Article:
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Seasonal Hemispheric Migration


~Making the case for full-time travel and how continental migration could be one solution to mitigating exposure to climate extremes~


North and South America cover the northern and southern hemispheres. This means that when the United States is experiencing hot summer months, places like Santiago, Chile are having mild 60 degree winters.


I bring this up because as global temperatures continue to rise, historical refuge locations from the hot humid months in the United States and Canada are becoming hotter, thus, losing their appeal. But while the northern hemisphere is roasting in August, many parts of South America are experiencing ideal living temperatures.


If you're early in your full-time travel journey and aren't quite ready to travel internationally, there are still a few domestic travel destinations with geographical characteristics that can help mitigate the squelch.


First, if you live on the East Coast you'll be no stranger to humidity. Humidity traps moisture close to the body and is responsible for making you feel extra hot, not to mention that it is literally harder to breath with that much moisture floating around. You might be used to this and not know that you don't have to suffer.


The U.S. has several places better suited to spend the summer due to much lower levels of humidity. Those places are generally out west in states like Colorado, Wyoming, Montana, and Idaho. These places are more prone to wildfires that are likely to occur in the later parts of the summer but arriving in mid-May and staying until mid-August might be one way to maintain comfort levels, while mitigating exposure to humidity.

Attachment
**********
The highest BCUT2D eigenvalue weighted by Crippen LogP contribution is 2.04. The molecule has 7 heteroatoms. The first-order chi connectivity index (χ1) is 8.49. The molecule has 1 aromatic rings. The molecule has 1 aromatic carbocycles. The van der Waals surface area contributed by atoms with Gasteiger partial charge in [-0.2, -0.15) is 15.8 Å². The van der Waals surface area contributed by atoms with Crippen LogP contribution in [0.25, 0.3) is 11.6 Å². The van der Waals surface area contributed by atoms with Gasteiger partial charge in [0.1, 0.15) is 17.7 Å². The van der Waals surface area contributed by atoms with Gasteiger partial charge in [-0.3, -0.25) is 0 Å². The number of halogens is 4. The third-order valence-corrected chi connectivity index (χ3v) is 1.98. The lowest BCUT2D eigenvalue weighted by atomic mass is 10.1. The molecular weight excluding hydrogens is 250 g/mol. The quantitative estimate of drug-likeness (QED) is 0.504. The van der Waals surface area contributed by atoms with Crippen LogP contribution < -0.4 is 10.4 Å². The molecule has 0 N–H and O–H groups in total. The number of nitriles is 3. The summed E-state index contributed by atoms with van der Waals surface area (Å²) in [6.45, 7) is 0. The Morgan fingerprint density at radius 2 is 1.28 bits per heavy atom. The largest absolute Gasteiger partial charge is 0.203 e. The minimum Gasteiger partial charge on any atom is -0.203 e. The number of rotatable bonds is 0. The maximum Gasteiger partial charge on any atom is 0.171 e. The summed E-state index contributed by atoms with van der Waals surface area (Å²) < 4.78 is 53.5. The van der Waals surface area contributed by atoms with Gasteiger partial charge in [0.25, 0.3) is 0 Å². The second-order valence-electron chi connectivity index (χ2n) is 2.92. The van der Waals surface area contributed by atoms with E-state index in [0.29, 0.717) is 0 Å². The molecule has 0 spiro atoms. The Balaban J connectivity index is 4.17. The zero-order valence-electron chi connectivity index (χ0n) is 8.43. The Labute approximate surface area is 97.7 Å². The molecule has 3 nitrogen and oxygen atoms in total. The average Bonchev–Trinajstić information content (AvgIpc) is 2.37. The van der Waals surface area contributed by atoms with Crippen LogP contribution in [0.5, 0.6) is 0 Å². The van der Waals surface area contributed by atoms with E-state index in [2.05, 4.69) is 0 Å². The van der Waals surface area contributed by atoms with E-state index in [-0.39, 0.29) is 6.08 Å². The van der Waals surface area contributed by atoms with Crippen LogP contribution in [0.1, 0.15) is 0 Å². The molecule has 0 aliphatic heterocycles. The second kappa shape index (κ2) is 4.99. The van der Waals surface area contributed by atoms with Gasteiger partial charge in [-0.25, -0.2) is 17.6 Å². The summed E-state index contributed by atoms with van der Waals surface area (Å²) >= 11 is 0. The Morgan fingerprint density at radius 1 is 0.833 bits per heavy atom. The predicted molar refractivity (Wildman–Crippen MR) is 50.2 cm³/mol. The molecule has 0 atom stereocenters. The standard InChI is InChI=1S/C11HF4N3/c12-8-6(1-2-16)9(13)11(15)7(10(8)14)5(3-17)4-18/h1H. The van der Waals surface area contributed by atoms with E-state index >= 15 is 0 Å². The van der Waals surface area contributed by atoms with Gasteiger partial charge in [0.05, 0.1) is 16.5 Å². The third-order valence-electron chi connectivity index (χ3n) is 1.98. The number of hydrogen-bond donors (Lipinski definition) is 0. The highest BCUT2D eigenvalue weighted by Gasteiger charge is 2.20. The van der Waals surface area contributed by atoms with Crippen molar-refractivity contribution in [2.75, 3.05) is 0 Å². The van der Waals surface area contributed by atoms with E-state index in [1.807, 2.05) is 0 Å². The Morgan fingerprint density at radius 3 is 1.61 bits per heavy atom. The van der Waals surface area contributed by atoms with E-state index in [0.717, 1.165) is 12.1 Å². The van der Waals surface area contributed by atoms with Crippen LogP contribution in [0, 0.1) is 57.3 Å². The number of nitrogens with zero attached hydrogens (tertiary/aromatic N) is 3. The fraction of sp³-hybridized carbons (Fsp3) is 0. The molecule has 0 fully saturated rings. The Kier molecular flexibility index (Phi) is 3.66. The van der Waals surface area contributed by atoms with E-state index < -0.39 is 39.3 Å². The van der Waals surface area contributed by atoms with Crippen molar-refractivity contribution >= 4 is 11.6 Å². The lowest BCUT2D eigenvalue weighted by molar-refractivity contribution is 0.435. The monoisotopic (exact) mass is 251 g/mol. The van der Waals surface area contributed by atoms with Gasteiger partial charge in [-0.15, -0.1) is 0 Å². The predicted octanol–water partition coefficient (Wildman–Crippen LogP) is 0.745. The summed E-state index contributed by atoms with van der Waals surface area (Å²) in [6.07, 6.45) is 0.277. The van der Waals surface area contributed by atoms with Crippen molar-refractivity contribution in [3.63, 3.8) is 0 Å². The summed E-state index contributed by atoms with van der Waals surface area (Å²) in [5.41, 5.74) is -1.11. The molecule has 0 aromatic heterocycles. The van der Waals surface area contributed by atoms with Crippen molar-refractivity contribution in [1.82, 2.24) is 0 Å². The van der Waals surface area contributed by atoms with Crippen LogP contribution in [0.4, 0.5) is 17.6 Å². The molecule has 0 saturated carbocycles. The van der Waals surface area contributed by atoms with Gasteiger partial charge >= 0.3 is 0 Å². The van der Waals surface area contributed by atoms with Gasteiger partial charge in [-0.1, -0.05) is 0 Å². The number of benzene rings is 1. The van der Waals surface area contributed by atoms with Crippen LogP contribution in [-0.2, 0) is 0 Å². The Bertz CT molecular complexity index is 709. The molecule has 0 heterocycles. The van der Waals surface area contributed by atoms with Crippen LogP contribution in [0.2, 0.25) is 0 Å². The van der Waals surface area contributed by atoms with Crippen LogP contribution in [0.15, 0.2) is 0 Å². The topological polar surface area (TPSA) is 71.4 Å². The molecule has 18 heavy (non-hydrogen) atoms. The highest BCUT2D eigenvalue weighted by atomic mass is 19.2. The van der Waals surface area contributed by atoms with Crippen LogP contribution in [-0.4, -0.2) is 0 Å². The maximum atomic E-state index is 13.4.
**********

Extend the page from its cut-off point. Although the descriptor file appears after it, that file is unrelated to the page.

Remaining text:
And it's not all about how far north you go in the summer months to escape the heat. In fact, northern regions in North America during summer are warming faster (and can actually feel hotter due to the strong rays of sun) than in more southern regions of the Americas. One factor that is often overlooked is altitude. The higher you live, the lower the air pressure. Warm air is created when gas molecules bump into each other. With fewer air molecules the higher up you go, the cooler the air will feel. Therefore seeking out towns in high elevations and in dry climates will actually feel cooler.


Recently Neil deGrasse Tyson was a guest on The Late Show with Stephen Colbert and used the thought experiment, what would the cosmos's solution be to persuade world leaders to work together to mitigate the effects of climate change on Earth's occupants. Dr. Tyson's solution was to send all of Earth's most influential people up into space and look back at Earth. There they wouldn't see lines drawn over vast swaths of land, delineating who owns what. They would see one entity. One oasis of life, placed in a sea of near nothingness. And maybe those humans would return to Earth with a fire lit under their butts to influence others to embrace changes like residential hemispheric oscillation.


Moving to Argentina in July and Arkansas in January doesn't do much for putting the ice caps back together. But by writing this article, maybe it'll spur another thought that could then spur another thought that might lead to your life being less environmentally damaging. Or maybe you feel gypped by previous generations and decide now is the time to eat your cake, because tomorrow their might not be any wheat.


If either of those sound like you, pick up a copy of our guide for becoming full-time travelers and start the journey of a life-time, while there's still time.